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The Visigoths in the Time of Ulfila. Second Edition. By E.A. THOMPSON. 
Introduction by Michael Kulikowski. London: Duckworth, 2008. Pp. xxiii + 
186. Paper, $24.00. ISBN 978–0–7156–3700–5.

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Thompson’s (henceforth, T.) Visigoths first appeared in 1966. It was a 
pioneering study of Gothic society during the important but obscure time 
from the reign of Constantine I (306–337) to that of Theodosius I 
(379–395), for most of which the Goths were close associates of the Roman 
Empire but still outsiders. During this period Ulfila, a Goth of Roman 
provincial descent, was recruited by the Arian church establishment of 
Constantinople to support fellow Arian Christians in his homeland, to which 
end he devised a Gothic alphabet and translated the Bible into Gothic. The 
2008 volume, though presented as a second edition, is a reprint of that of 
1966, with the addition of an Introduction by Michael Kulikowski 
(henceforth, K.) and a translation of the Passion of St. Saba the Goth by 
John Matthews, first published in Peter Heather and John Matthews, The 
Goths in the Fourth Century (1991, Liverpool). The reprint’s hybrid 
nature is evident in, for example, the lack of pagination of the 
Introduction (the “K” numbers below are mine), and by the re-use of the 
original Index, which ignores new material.

T.’s Visigoths was highly influential. As K. says (p. K2), its 
originality lay in taking Germani seriously, not as elemental forces but as 
ordinary people reacting to shifts in their circumstances. T., like many 
other distinguished historians of his day (e.g., de Ste. Croix, Finley, 
Hill and Hobsbawm), drew this fruitful approach from Marxist historical 
materialism. Key elements were T.’s consideration of emerging 
archaeological evidence, relating to what is now called the “Sîntana de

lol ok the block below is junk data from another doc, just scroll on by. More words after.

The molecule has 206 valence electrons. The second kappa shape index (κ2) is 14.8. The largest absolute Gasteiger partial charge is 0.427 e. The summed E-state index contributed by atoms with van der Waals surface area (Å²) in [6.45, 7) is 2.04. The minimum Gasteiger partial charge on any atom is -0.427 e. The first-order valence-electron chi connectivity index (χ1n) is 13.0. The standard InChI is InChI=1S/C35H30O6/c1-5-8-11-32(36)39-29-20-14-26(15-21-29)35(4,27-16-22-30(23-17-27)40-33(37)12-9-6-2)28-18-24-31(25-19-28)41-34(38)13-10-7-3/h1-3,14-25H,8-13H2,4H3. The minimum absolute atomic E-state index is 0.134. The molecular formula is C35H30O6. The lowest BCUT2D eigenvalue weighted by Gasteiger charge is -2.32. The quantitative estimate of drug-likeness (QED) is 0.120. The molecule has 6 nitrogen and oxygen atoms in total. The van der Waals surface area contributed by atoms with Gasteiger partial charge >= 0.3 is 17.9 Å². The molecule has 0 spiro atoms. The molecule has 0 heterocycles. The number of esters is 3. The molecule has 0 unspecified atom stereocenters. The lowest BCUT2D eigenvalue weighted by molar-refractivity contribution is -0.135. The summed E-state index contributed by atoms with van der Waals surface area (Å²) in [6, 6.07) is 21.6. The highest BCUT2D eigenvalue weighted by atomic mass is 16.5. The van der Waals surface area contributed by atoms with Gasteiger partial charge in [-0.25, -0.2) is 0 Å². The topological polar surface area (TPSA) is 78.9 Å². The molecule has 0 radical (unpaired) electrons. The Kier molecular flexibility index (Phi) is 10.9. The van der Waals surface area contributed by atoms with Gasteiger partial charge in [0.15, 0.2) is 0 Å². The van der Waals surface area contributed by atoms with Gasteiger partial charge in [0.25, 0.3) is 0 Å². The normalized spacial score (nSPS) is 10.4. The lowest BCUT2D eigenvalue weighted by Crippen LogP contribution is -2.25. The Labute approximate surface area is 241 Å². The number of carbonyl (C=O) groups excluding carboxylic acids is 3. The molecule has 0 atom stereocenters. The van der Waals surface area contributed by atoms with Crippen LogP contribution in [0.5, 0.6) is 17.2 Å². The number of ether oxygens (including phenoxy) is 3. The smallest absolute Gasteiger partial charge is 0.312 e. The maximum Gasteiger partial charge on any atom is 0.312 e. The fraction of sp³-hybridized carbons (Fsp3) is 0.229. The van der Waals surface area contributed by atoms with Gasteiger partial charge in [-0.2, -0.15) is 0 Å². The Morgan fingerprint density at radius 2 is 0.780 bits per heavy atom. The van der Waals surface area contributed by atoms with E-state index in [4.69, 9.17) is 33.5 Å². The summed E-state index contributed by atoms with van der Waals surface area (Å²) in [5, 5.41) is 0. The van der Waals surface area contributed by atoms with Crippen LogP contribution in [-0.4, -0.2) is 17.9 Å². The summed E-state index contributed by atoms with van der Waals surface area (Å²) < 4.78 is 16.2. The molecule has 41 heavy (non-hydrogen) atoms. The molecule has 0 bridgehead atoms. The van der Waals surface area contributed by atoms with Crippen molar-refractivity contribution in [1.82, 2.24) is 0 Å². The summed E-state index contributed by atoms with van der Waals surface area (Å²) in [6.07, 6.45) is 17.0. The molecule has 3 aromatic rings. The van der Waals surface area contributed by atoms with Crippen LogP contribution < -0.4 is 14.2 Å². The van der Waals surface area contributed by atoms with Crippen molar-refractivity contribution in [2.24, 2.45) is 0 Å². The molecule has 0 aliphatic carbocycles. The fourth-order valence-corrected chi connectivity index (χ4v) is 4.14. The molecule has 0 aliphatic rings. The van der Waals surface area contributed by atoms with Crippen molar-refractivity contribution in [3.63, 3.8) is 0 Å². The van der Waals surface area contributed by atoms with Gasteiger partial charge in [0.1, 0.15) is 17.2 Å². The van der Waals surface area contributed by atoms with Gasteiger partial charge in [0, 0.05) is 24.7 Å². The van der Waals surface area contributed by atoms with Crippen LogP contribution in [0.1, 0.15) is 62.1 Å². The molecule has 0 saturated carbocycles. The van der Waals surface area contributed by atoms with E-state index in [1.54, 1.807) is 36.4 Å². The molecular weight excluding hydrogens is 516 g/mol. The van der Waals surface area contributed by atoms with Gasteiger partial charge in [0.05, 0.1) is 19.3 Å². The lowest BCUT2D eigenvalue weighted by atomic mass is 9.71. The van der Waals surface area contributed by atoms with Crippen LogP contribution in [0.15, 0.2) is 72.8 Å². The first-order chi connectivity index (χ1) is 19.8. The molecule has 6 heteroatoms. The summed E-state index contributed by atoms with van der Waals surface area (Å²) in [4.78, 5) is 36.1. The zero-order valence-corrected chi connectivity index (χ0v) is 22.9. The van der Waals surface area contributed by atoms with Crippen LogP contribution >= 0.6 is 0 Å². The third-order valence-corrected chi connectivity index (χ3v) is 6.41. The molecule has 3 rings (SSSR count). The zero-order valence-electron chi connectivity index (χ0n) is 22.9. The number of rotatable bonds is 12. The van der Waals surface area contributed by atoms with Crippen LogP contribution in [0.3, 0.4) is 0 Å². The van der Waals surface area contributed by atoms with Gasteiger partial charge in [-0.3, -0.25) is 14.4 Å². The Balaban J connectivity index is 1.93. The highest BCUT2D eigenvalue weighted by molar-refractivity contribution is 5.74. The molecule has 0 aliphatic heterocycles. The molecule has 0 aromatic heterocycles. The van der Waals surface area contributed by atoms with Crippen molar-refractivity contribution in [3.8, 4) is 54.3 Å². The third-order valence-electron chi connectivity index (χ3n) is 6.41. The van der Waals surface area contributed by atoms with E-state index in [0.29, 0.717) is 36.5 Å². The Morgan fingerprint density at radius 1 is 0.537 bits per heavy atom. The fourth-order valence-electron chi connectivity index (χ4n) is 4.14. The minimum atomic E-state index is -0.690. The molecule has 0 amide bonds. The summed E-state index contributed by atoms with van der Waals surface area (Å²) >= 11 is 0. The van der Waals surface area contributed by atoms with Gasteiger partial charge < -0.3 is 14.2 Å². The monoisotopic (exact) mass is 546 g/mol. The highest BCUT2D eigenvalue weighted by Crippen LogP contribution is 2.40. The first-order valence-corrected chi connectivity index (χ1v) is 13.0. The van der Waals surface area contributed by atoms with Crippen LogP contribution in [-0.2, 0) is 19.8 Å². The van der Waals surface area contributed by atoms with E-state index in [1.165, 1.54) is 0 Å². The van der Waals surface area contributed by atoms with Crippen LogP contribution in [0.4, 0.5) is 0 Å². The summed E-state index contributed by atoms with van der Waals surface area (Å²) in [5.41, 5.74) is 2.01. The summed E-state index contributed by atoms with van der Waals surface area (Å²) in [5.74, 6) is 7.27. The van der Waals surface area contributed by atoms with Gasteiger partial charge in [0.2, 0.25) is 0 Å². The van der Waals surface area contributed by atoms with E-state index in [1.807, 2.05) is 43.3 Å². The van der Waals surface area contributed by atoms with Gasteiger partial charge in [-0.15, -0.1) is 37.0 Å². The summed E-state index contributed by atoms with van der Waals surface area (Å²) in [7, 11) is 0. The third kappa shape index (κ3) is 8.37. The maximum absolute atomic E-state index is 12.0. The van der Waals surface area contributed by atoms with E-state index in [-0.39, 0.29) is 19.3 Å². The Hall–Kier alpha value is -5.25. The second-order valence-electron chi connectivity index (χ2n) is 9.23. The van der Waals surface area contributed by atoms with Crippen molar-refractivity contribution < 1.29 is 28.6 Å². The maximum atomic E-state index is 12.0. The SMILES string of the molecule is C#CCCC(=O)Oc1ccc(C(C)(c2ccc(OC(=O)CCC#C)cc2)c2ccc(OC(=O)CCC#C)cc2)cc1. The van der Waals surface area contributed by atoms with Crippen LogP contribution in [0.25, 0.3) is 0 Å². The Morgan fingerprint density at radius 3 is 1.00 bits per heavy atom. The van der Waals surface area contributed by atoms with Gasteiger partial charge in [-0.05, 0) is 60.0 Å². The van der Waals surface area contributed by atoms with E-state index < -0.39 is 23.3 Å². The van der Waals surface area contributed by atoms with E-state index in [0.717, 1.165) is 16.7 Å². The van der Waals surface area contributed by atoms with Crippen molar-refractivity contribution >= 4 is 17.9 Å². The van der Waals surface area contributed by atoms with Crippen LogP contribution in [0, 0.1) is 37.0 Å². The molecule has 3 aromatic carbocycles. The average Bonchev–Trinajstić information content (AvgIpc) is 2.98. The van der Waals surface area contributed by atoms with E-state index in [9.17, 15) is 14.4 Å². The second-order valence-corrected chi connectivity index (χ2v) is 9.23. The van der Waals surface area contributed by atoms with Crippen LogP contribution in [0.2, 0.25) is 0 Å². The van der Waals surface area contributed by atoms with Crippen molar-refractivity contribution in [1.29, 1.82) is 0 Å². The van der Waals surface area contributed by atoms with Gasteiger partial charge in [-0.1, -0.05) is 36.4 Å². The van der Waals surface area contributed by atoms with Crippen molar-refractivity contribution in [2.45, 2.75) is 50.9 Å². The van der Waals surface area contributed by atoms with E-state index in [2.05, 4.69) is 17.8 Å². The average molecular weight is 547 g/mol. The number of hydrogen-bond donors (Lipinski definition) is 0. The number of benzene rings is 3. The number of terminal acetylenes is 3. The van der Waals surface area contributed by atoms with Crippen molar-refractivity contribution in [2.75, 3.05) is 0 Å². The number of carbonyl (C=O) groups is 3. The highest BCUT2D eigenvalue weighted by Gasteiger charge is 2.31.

Mureş-Černjachov culture,” and his identification of neglected 
hagiographical works, such as the Passion of St. Saba, as potential sources 
of historical information. There has been much work, however, done on the 
Goths since 1966, one result of which is, ironically, as K. notes (pp. 
K6–7), a recognition that there were no “Visigoths” before the 5th 
century, and thus only “Goths” “in the time of Ulfila.” The new 
work was reflected in Heather and Matthews’ Goths, which follows T.’s 
Visigoths so closely that it may be regarded as its proper second edition. 
Perhaps too closely: Heather and Matthews also make much of the “Sîntana 
de Mureş-Černjachov culture” and of Saba. Contra K. (p. K7) I have 
expressed my doubts as to both the validity of the Passion as evidence for 
Gothic life, and the “Gothicness” of the Sîntana de Mureş-Černjachov 
material (in CR NS 43 (1993); on the archaeology, see now also Andrew 
Poulter, in John Drinkwater and Benet Salway, eds., Wolf Liebeschuetz 
Reflected (2007, London). But Goths contains much valuable material and, 
supplemented by Heather’s Goths and Romans 332–489 (1991, Oxford), may 
be said to have replaced Visigoths as the standard work in English.

So why the reprint? In his Introduction K. expresses grave dissatisfaction 
with the current state of early-Germanic and, in particular, Gothic 
studies. At fault are two new “interpretative trends” (p. K4). The 
first, stimulated by the work of Richard Wenskus, is “ethnogenesis”: 
the contention that there were no permanent Germanic “tribes” or 
“peoples” engaged in great “migrations,” but only constant “cores 
of tradition” maintained by small elites, around which various political 
associations, made up of various ethnic groups, perennially formed, 
dissolved and re-formed. The second, which K. has elsewhere (JRS 98 (2008) 
269) associated with “recent Oxonian writers,” is a reversion to the